Last week, Italian President Sergio Mattarella dissolved parliament and announced new snap elections that will take place on the 25th of September. This comes as Italy’s main coalition collapsed, pushing the Prime Minister, Mario Draghi, to resign.

Italy faces many challenges in the coming months, as the Ukraine war causes significant energy issues in Europe combined with rising inflation and a looming global recession, these elections will determine the country’s ability to face these threats.

With many far-right and euro-skeptic movements on the rise in Europe’s third-largest economy, namely the Brothers of Italy, currently leading the polls with other right-wing allies, the Italian elections might cause significant disruptions for the European Union during a time of crisis.

This political upheaval comes amid increasing polarization that caused major alliances and coalitions to collapse. Many parties, including the Green Party of Italy, seek new and more sustainable partnerships to increase their chances in September.

Mario Draghi: A story of temporary compromise

Draghi was brought in as a unifying figure in an increasingly divided Italy. The centrist Prime Minister was backed by a loose coalition of parties spanning the political spectrum. From left to right, parties supported his premiership to maintain stability during the pandemic as new elections couldn’t take place due to sanitary measures.

However, when health measures were lifted, new issues, such as the Ukraine War and the subsequent energy crisis, further divided the parliament, raising doubts about the coalition’s future as participants across the aisle were not keen on cooperation.

The former Prime Minister, who is not affiliated with any party, is also the former European bank chief who stabilized the Euro during the European sovereign debt crisis. Seen as a technocratic figure and backed by the public, he was brought in to face the COVID-19 pandemic. Italy was particularly affected, and the government’s mishandling of the health emergency led to the sacking of Draghi’s predecessor, Giuseppe Conte, in early 2021.

Despite the country facing numerous emerging crises, the Five Star Movement, a powerful populist party, the far-right League party, and the center-right Forza Italia, all significant forces in Italian politics, refused to participate in a confidence vote in the Senate last Wednesday. This signaled their unwillingness to cooperate with other parties, causing Italy’s main coalition to collapse.

New Coalitions forming as the far-right leads polls

Recent polls show that Italy’s far-right party, Brothers of Italy, is leading with 23% of the vote. Along with their right-wing allies, the League party and center-right Forward Italy parti, their powerful coalition is projected to govern after the elections.

Brothers of Italy, a previously unsuccessful party, had a boost in popularity as they were one of the only parties to oppose Draghi’s government from the beginning benefiting from their opposition status.

The far-right in Italy is often associated with climate skepticism and preserving the status quo. Their ascension to power might threaten Italy and the European Union’s ability to face the climate crisis just as the continent faces record-breaking heatwaves and wildfires.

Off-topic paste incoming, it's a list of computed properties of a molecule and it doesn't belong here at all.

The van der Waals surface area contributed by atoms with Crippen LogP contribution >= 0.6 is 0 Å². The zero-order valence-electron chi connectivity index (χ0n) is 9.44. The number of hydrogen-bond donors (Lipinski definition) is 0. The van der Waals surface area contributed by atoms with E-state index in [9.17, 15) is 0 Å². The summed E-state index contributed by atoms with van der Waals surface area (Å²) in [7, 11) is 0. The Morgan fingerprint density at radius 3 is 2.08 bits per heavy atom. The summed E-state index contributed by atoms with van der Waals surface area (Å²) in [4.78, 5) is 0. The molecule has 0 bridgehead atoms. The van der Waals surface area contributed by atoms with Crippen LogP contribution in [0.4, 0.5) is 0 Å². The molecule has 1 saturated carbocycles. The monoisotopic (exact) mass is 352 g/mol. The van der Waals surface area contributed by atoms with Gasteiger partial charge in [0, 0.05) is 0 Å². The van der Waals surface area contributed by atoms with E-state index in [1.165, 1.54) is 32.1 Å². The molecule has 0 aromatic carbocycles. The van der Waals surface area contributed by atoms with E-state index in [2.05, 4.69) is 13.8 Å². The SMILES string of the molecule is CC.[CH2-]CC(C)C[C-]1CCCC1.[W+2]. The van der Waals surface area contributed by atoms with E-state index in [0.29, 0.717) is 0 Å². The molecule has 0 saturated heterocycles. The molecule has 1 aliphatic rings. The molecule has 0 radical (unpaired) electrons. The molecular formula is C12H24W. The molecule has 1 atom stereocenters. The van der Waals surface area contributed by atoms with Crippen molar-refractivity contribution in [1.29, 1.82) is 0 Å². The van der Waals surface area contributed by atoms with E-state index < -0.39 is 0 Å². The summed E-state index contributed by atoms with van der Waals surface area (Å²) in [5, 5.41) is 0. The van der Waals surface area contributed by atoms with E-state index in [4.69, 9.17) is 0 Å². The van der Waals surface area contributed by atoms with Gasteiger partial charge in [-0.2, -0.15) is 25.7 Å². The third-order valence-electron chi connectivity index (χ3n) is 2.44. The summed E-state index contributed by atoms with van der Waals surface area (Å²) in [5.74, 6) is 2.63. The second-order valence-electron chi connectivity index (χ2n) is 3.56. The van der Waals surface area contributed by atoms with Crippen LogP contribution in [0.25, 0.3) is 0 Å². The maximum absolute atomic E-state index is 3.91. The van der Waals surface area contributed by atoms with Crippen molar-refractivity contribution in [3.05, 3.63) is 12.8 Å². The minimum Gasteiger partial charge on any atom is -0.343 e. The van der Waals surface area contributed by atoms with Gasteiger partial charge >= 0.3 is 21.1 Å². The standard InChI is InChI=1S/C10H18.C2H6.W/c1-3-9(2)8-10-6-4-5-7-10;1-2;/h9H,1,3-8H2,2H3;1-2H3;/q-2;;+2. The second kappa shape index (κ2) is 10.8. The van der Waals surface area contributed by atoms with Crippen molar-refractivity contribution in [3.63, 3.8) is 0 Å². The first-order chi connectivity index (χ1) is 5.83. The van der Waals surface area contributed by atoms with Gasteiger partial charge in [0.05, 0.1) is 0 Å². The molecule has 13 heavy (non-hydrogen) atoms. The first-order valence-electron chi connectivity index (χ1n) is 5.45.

“The next election must deal with the real crisis, the climate crisis. Summer has turned into a real hell, glaciers are melting, desertification is advancing, and rivers have turned into sand corridors. In the face of this dramatic situation, where a certain politician not only closes his eyes but denies the effects of the climate crisis, such as this right-wing candidate to govern the country, we need an alliance for innovation that puts social justice and climate justice at the center.” Green Europe co-spokespeople Angelo Bonelli and Eleonora Evi said in a recent statement, illustrating the importance of the upcoming election. “We need to save our country,” they added.

To counter the powerful right-wing coalition, the greens propose an alternative urging left-wing parties to form their partnership.

“To put social justice and climate justice at the center,” the Italian Greens announced an alliance with Sinistra Italia (Italian Left), a small left-wing party with minor to moderate success in the country.

The left-of-center Democratic Party is expected to garner 23% of the vote, roughly the same amount as Brothers of Italy. Still, because the latter has allied with other prominent right-wing parties, it will most likely govern unless the Democratic Party can form alliances to tip the scale.

However, due to the short time frame to election day and the divisive nature of Italian politics, the capability of forming a new left-wing coalition with enough popular support is still unclear.

The failure to secure a left-wing alliance will propel the far-right to power, qui will cause significant disruption in European politics as the continent grapples with multiple existential crises.

Italy’s right-wing parties have ties with Russia threatening the EU’s unified response to the Ukraine War. For instance, Silvio Berlusconi, the head of Forza Italia, is a long-term friend of Russian president Vladimir Putin, visiting each other in their holiday homes during the 2000s when Berlusconi was prime minister. Additionally, The League party has a formal cooperation agreement with Putin’s party, United Russia.

Dany Moudallal

Rédacteur en chef de Global Green News. Actuellement étudiante en sciences politiques et en histoire à l'Université de Montréal, elle se concentre principalement sur la navigation dans un monde en transition à travers l'analyse des événements géopolitiques et nationaux actuels.

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